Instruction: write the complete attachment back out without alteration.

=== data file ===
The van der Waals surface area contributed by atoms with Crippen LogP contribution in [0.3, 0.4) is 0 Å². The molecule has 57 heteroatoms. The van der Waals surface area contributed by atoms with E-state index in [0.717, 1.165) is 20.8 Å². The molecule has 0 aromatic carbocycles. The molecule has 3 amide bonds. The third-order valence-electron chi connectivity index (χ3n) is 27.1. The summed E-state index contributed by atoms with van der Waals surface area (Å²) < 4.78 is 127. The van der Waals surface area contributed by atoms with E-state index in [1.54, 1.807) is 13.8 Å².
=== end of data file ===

The van der Waals surface area contributed by atoms with Crippen LogP contribution in [0.3, 0.4) is 0 Å². The molecule has 57 heteroatoms. The van der Waals surface area contributed by atoms with E-state index in [0.717, 1.165) is 20.8 Å². The molecule has 0 aromatic carbocycles. The molecule has 3 amide bonds. The third-order valence-electron chi connectivity index (χ3n) is 27.1. The summed E-state index contributed by atoms with van der Waals surface area (Å²) < 4.78 is 127. The van der Waals surface area contributed by atoms with E-state index in [1.54, 1.807) is 13.8 Å².